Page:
I believe the hydraulic cement can be applied as water is seeping in - check the label. Make sure to wear gloves and use some kind of trowel. When I was doing similar stuff a few years ago I didn't and my fingers ended up really chewed up trying to push the stuff into the crack by hand. Plus it's not good on your skin; hands get really dry and cracked.
Quikcrete as others have said is not the solution. For a quick fix, I would look at an injectable, hydrophilic epoxy sealer.
The real solution is to call in a specialist. Your moisture protection really needs to be on the outside of the foundation. You need as well graded backfill to all seepage down to the drain tile that you also need.
I'm not calling a specialist. I'm renting the house, and if the landlord doesn't care enough to do it, then why should I? I'm just looking for a high quality bandaid. Sounds like I found one.
I'll either go with dry lock, hydraulic cement, or both. I planned on using a trowel, as applying it by hand sounds awful. Two of these cracks are literally so small, that I won't be able to push anything into them. They're microscopic, so I'll be patching over them. Granted if they're that small, the stuff will get in.
In 1984, I was hospitalized for approaching perfection.
If I can use the DryLok while the walls are wet, I might go that route. Do I need any extra tools for that?
Also, if it makes a difference, one of the cracks is in the floor, the other is an inch up from the floor.
If your cracks are there, it has nothing to do with frost as it only affects the top 1-2 ft of ground if no snow is insulating the ground. This year unless the ground has been exposed all winter, there isn't much frost at all to speak of. With there not being much frost, the melting snow is draining through the ground so as a result the ground it totally saturated right now.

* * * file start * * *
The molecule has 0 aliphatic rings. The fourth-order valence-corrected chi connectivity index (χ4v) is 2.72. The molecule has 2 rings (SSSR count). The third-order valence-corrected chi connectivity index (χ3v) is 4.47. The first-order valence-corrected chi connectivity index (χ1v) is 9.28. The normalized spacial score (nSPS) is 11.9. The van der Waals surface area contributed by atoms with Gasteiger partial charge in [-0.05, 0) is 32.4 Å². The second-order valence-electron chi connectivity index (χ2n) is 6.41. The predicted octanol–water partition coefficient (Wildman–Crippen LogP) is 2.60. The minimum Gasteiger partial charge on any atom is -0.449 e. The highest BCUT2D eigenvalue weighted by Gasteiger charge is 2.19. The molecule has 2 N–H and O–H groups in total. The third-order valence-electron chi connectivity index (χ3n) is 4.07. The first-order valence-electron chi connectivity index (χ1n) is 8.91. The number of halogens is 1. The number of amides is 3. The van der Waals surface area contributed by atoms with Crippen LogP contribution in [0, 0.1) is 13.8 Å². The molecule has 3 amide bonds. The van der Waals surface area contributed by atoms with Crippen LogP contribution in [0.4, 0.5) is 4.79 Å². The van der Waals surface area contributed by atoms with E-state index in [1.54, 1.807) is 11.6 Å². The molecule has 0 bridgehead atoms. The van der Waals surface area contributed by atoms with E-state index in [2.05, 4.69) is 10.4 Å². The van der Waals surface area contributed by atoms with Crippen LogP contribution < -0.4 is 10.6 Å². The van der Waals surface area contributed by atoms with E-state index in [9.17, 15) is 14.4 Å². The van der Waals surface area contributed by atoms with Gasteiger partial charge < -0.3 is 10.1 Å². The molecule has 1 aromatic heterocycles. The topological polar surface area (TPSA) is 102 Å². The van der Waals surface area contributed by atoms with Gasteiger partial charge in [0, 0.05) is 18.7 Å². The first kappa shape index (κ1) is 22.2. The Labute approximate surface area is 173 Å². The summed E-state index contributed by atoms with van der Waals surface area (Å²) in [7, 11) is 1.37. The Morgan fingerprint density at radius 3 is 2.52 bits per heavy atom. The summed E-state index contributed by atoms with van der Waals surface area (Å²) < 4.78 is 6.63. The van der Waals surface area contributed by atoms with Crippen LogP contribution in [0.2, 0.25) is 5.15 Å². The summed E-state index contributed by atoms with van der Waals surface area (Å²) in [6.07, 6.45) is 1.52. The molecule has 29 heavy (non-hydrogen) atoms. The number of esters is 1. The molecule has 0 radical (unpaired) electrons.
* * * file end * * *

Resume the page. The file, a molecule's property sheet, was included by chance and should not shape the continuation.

I would walk around the outside of the house to see if you have any ice buildup on something that would cause melting snow to drain towards the house. Do all you can to promote draining away from the house especially this year. Stay away from the quikrete as that stuff doesn't seal and is very porous. I would use some sort of epoxy but go see the guy above from Lowes and they will get you the right stuff.
I've used DryLok Fast Plug hydraulic cement before with good results. Town I live in has nasty clay soil that puts alot of pressure on foundations and doesn't hold much water, to seepage happens in quite a few basements.
You can use it while the walls are wet. Just chisel out the cracks some, mix and install.
This, make sure to chisel the cracks as deep as you can so you fill the hole with as much material as possible. These fast plug products are great, but fast is fast, have all the cracks ready to fill before you mix it up and work fast or do it in a couple batches.
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